One of the objectives of the legislation was to clarify activities in which an OSL is never allowed to participate while within or outside of the state of Wisconsin relating to properties located in Wisconsin. Those prohibited activities include:

  • OSLs are prohibited from taking a Wisconsin listing. 
  • OSLs are prohibited from promoting the sale/rental of a property in Wisconsin. 


Historically the most challenging part was the enforcement of the law against those who violated it. The challenge for the DSPS was the arguable legal authority for the state agency to reach across state lines and try to discipline an OSL. Therefore, the law now establishes very clear penalties; see Wis. Stat. § 452.137(5) (b) and (f). 

The consequences of violating the law are two-fold:

  • Any person who violates this specific section of the law or a rule promulgated under this section may be fined, for each violation, not more than the greater of:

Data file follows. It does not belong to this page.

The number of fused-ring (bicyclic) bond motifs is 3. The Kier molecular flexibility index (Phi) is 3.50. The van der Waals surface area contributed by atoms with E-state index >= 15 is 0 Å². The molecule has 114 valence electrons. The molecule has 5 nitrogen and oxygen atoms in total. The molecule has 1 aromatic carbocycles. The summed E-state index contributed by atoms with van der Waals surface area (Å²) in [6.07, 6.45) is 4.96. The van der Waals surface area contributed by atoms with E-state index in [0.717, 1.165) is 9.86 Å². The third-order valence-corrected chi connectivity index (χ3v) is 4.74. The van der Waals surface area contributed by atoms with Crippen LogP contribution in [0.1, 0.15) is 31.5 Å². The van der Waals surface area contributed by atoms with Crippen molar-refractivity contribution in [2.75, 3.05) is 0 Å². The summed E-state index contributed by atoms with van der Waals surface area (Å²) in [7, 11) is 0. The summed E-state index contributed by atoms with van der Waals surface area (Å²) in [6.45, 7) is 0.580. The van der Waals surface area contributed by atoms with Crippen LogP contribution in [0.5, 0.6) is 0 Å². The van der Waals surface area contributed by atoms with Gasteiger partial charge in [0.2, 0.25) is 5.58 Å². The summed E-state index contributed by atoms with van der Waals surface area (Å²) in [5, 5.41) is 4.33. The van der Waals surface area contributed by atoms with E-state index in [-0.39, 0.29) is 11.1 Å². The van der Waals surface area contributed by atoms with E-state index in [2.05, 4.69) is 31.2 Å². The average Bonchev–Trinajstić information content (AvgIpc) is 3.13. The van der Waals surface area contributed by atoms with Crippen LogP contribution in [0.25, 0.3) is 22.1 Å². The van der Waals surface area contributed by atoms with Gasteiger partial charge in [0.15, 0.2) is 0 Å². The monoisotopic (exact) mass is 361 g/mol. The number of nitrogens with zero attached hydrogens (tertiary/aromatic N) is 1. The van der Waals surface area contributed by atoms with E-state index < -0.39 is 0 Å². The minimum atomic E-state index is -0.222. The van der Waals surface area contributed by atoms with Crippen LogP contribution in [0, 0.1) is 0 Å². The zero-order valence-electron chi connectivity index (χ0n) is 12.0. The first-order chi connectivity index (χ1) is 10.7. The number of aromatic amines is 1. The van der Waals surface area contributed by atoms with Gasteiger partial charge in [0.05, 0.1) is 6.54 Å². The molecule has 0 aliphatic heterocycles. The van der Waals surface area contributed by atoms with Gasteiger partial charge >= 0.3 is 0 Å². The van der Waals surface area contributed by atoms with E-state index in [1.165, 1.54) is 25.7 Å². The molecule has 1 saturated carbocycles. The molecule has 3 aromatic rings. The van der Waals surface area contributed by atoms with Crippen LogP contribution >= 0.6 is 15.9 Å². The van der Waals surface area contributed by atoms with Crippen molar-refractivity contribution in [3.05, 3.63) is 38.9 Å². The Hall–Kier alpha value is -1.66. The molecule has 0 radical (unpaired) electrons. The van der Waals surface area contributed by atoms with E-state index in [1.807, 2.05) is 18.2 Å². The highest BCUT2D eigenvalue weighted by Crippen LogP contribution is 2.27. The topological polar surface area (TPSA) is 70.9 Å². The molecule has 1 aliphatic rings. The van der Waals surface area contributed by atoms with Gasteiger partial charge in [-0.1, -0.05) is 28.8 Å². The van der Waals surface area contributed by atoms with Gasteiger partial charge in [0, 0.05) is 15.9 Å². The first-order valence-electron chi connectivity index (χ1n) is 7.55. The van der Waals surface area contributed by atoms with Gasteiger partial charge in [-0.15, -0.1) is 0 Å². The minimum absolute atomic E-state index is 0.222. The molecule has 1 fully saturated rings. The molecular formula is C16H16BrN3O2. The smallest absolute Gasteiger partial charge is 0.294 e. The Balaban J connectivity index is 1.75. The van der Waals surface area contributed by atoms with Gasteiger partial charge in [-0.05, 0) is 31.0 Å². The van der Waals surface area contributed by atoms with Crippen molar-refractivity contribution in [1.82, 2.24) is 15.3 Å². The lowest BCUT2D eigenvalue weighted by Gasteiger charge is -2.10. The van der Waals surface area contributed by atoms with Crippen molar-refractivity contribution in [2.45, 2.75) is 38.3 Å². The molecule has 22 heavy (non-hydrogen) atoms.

• $5,000.
    • 1 percent of a sales transaction purchase price subject to the cooperative agreement.
    • 1 percent of the lease or rental transaction total lease or rental value of the property subject to the cooperative agreement.
  • No person may pay an OSL any commission, money or other thing of value for brokerage services unless the OSL broker is a party to a cooperative agreement with a Wisconsin broker.

Arguably, “no person” includes a Wisconsin broker, a seller, a title company or a closing attorney, and therefore any person paying an OSL broker would be violating the law if a commission was paid unless the OSL broker entered into a cooperative agreement with a Wisconsin broker. 

If you have any questions, concerns or comments relating to the legislation, including the WB cooperative form, please contact Cori at


Cori Lamont is Director of Corporate and Regulatory Affairs for the WRA.